The radiation image storage panels No. 1 through No. 8 were prepared by the following procedures, using BaFBr:Eu2+ phosphors having the above-mentioned particle size distributions identified under No. 1 through No. 8, respectively.

Eight parts by weight of BaFBr:Eu2+ phosphor and one part by weight of nitrocellulose (binder) were mixed in a solvent (a mixture of acetone, ethyl acetate and butyl acetate) to prepare a coating dispersion having a viscosity of 50 centistokes. The coating dispersion was evenly applied onto a polyethylene terephthalate film (support) positioned horizontally. The so coated film was allowed to stand for a day to form a phosphor layer having a thickness of approximately 300 μm. Thus, a radiation image storage panel was obtained.

Then, each of the so prepared radiation image storage panel was evaluated on the sensitivity, sharpness and graininess.

The sensitivity of the panel was determined as follows:

The panel was exposed to X-rays of 80 KVp and subsequently was scanned with a He-Ne laser beam (633 nm). The light emitted by the phosphor layer of the panel was detected and converted to the corresponding electric signal by means of a photosensor (a photomultiplier having spectral sensitivity of type S-5). The sensitivity of the panel was determined from the level of the electric signal.

The sharpness was determined as follows:

The panel was exposed to X-rays of 80 KVp through an MTF chart made of lead, and subsequently the panel was scanned with a He-Ne laser beam. The light emitted by the phosphor layer of the panel was detected and converted to the corresponding electric signal by means of the above-mentioned photosensor. The electric signal was converted to the corresponding image signal by means of an analogue-digital converter, and the image signal was recorded on a magnetic tape. The magnetic tape was then analyzed in a computer to produce the modulation transfer function (MTF) of the X-ray image recoreded thereon. The MTF value was produced and given as an MTF value (%) at the spacial frequency of 2 cycle/mm.

The graininess was determined as follows:

The panel was exposed to X-rays of 80 KVp and subsequently scanned with a He-Ne laser beam. The light emitted by the phosphor layer of the panel was detected and converted to the electric signal by means of the above-mentioned photosensor. The electric signal was then recorded on an ordinary photographic film by means of a film scanner. The visible image reproduced on the film was observed with eyes to evaluate the graininess.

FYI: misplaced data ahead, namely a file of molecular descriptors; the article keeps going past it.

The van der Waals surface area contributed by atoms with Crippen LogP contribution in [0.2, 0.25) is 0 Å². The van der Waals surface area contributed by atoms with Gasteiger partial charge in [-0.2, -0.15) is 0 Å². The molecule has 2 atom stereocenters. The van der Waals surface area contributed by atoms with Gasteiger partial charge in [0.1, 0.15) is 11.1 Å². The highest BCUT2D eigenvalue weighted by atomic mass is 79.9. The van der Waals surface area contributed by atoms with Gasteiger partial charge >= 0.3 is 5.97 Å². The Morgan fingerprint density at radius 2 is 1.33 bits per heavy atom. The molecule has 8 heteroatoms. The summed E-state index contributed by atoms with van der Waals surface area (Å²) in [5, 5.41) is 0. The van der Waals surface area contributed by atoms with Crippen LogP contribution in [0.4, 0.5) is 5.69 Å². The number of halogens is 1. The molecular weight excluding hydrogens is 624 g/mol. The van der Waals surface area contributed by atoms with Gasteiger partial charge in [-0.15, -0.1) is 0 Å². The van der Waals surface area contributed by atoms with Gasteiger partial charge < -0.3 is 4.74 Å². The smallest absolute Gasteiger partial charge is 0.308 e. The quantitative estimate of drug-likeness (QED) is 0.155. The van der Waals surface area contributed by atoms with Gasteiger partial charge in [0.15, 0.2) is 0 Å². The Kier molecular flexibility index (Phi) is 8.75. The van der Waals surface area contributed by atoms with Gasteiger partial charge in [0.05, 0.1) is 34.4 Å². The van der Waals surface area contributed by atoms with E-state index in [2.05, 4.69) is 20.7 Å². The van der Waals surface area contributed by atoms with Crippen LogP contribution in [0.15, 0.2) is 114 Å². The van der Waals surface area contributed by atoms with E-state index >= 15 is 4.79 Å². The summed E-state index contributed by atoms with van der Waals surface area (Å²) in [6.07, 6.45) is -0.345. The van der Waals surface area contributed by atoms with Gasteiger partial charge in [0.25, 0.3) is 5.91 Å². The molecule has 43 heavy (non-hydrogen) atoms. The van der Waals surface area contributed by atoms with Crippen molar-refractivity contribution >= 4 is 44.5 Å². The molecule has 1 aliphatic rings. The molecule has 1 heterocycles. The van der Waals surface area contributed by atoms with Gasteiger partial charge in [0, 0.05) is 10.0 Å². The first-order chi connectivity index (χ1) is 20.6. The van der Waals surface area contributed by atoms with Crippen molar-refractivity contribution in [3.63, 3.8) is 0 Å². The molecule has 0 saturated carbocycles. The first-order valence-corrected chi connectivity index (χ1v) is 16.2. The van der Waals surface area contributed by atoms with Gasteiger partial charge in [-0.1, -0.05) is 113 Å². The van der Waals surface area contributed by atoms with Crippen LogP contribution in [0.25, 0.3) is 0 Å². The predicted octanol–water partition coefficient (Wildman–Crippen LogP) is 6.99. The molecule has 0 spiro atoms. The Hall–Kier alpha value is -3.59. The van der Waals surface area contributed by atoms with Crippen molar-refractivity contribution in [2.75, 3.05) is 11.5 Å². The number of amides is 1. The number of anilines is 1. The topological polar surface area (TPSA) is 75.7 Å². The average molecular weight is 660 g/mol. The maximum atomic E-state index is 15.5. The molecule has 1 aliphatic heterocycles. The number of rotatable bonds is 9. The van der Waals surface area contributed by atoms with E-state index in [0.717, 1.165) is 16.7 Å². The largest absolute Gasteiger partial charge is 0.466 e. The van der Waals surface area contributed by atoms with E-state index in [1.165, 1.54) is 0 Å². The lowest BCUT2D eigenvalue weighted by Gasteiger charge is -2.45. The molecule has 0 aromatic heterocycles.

The results of the evaluations on the sensitivity, sharpness and graininess are set forth in Table 1 below, in which the sensitivity is given as a relative value. The graininess is given as a relative mark selected from A, B, C and D, which were determined by comparison with the graininess of a visible image produced on an X-ray photographic film (RX type, prepared by Fuji Photo Film Co., Ltd., Japan) through the conventional X-ray photographic method using a radiographic intensifying screen (Hi-Screen STD, prepared by Fuji Photo Film Co., Ltd.). The mark A means that the graininess of the panel was better than that of the visible image given by the conventional X-ray photographic method; the mark B means that the graininess of the panel was as good as that of the conventional photographic image; the mark C means that the graininess of the panel was somewhat worse than that of the conventional photographic image; and the mark D means that the graininess of the panel was extremely worse than that of the conventional photographic image.

              TABLE 1______________________________________Panel Particle Size          SharpnessNo.   Distribution No.              Sensitivity                        (MTF, %)                                Graininess______________________________________1     1            1.5       75      A2     2             10       60      A3     3             25       46      A4     4             60       38      B5     5             80       30      B6     6            120       20      C7     7            130       15      C8     8            140        8      D______________________________________

As is evident from the results set forth in Table 1, the radiation image storage panel containing a large amount of greater stimulable phosphor particles shows an increased sensititivy, but shows deteriorated image characteristics (sharpness and graininess). On the contrary, the radiation image storage panel containing a large amount of smaller stimulable phosphor particles shows improved image characteristics, but shows decreased sensitivity.

More in detail, the results indicate the following.

The panel No. 1 gives extremely lower sensitivity than the panel No. 2. Accordingly, in comparison between the content of phosphor particles having a diameter of not less than 1 μm in the panel No. 1 and that in the panel No. 2, it is understood that the sensitivity is markedly reduced in the case of using a phosphor in which phosphor particles having a diameter of not less than 1 μm are included in an amount of not more than 50% by weight, particularly not more than 60% by weight, of the whole phosphor particles.

The panel No. 8 gives extremely worse image characteristics than the panel No. 7. Accordingly, it is understood that the image charactetistics are deteriorated to an undesired level in the case of using a phosphor in which phosphor particles having a diameter of not less than 100 μm are included in an amount exceeding approximately 1% by weight of the whole phosphor particles.